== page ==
There are two sub-modes in the transmit mode: a first sub-mode is triggered by activating a push-to-talk (PTT) switch 346, and the second mode is triggered by activating a push-to-recognize (PTR) switch 348. The two user-activated switches 346 and 348 are coupled to the DSP/controller 310 to place the portable 300 in the desired mode. The second mode is a voice recognition mode that can be added to a portable to enhance voice recognition operation. The second mode can also (alternatively) be activated remotely using control of the voice recognition unit by providing for continuous recognition of the signals transmitted by the portable, to trigger the voice command recognition mode.

In the voice command recognition mode (or PTR) mode, the portable is in a mode whereby the DSP and controller 310 "knows" that it is receiving voice commands, and accordingly may use a faster sampling rate so that additional processing may be done on the voice command signals. Since the controller knows that a command word is being uttered, it may implement a different sampling rate to obtain voice samples and perhaps a different coding scheme to transmit the command word to the base. This coding scheme need not require transmission of the command words in "real time." By processing the command words differently than regular speech, the fidelity of the utterance can be preserved, thus producing a better recognition decision. The use of the push-to-recognize switch 348 also eliminates the need for the speech recognition apparatus to identify command signals.

In the PTT mode, the portable receives voice from the microphone 344 for voice conversation as in a normal push to talk radio. The voice is amplified by a pre-amplifier 326 and applied to an anti-aliasing filter 324. The filtered output of the anti-aliasing filter 324 is applied to an A/D converter 322, and the resulting digital signal is applied to the DSP/Controller 310 for processing. The DSP/Controller 310 applies the processed signals to a D/A converter 342 for conversion to analog form. The output of the D/A converter 342 is applied to a reconstruction filter 340 for removing artifacts (e.g., transients) resulting from the D/A conversion. The resulting signal is applied to a modulation section 338. The modulated signal is amplified by a power amplifier 336, and filtered by filter 334 before transmission.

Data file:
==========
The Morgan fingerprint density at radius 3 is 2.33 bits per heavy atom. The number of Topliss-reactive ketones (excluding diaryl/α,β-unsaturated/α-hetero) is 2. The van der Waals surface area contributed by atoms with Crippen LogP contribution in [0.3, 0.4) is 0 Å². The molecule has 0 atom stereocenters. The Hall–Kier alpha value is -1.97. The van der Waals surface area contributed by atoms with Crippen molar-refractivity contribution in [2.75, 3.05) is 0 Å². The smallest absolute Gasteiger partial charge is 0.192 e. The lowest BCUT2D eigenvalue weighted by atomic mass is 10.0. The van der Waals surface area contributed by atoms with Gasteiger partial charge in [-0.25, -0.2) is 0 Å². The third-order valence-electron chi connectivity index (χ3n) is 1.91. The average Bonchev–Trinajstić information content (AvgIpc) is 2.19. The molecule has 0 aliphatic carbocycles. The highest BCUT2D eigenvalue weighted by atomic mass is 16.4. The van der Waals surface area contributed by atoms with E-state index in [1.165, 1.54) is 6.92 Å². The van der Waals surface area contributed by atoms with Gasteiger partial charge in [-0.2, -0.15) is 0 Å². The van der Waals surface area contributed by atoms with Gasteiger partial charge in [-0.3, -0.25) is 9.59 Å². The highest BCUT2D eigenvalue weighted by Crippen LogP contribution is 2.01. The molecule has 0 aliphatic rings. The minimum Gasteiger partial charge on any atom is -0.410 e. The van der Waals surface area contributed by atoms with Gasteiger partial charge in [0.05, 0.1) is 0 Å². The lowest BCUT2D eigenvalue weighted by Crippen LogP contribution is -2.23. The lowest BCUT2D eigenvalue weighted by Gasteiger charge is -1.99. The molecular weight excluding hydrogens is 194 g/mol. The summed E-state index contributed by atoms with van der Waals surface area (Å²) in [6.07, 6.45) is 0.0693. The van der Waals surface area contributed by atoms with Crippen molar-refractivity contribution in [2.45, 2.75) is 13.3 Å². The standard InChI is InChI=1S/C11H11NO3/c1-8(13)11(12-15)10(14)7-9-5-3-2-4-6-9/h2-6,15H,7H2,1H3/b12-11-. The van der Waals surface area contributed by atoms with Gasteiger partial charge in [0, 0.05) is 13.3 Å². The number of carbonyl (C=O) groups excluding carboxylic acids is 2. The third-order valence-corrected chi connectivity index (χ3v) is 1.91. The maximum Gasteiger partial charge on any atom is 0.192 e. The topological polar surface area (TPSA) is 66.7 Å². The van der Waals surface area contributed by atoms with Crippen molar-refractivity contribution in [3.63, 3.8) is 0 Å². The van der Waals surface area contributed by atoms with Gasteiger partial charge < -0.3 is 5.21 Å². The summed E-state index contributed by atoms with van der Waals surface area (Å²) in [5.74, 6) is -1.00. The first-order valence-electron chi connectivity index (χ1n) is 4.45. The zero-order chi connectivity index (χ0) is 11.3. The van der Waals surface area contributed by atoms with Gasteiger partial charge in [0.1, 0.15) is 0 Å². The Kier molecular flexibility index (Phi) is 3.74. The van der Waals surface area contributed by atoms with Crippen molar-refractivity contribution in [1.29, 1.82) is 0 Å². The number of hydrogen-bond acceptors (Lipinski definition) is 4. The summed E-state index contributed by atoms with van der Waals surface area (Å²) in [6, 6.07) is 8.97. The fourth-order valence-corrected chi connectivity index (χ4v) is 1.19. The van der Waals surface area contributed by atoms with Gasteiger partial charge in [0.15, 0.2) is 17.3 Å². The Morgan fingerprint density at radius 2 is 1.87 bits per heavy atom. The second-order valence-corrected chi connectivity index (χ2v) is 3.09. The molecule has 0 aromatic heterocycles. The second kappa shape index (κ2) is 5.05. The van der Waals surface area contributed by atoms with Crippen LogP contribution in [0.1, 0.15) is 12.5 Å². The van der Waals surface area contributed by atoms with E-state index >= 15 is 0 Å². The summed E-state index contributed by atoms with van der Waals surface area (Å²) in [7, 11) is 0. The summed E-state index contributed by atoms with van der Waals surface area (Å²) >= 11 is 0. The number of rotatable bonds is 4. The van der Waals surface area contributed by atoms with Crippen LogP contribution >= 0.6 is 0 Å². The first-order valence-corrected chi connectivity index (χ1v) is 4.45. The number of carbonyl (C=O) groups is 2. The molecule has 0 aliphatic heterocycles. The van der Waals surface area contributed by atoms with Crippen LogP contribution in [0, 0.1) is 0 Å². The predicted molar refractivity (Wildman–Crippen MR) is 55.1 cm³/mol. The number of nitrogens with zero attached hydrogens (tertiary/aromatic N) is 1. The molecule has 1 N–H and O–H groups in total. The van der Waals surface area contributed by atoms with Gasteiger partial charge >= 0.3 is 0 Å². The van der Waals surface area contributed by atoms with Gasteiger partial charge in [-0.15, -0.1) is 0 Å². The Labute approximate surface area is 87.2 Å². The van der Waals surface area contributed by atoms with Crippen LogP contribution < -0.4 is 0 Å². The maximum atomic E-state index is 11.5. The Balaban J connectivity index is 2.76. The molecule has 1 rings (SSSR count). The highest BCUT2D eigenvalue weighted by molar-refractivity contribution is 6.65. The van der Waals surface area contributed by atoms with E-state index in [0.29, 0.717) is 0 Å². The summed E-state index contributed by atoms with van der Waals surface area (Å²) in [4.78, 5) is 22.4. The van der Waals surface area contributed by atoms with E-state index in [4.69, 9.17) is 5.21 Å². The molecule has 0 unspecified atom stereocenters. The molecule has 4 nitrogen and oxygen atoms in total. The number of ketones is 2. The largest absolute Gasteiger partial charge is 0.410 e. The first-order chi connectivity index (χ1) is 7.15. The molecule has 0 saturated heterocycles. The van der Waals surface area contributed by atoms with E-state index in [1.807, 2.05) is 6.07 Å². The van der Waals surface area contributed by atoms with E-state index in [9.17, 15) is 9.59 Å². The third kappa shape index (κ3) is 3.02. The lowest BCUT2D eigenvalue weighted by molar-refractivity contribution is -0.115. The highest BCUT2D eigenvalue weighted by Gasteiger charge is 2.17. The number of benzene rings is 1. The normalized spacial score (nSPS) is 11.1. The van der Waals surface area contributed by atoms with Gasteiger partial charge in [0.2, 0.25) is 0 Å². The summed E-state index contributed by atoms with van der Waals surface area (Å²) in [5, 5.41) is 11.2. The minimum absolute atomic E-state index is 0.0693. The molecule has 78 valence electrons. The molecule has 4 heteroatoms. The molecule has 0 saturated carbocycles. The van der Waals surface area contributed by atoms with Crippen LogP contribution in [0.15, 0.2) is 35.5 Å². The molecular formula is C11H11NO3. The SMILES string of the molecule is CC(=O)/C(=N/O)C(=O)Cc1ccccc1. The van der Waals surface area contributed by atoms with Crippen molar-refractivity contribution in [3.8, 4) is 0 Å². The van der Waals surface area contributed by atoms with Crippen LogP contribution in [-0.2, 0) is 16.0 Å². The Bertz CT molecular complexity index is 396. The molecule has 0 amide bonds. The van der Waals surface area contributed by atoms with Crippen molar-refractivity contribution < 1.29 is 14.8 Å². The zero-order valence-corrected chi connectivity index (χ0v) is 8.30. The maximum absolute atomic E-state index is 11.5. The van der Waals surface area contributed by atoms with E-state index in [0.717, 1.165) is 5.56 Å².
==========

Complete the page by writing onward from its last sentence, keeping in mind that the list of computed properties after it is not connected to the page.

The DSP/controller 310 may be a known DSP integrated circuit alone or combined with a conventional microprocessor, controlled by software to extract speech recognition features from the sampled speech. In the PTR mode, the DSP and controller 310 produces a parametric representation of the voice commands (e.g., by extracting speech recognition features from the speech received from the user of the portable 10) from the microphone 344. The parametric representation of the voice commands is then applied to a modulator 338 through a data filter 328. The modulator 338 could use any form of modulation (e.g., A.M., F.M., or quadrature AM modulation, i.e., QAM). The resulting modulated signal is applied to the power amplifier 336 for amplification to a level suitable for over-the-air transmission. The resulting amplified signal is filtered at a transmit filter for removal of undesired harmonics from the RF signal to be transmitted.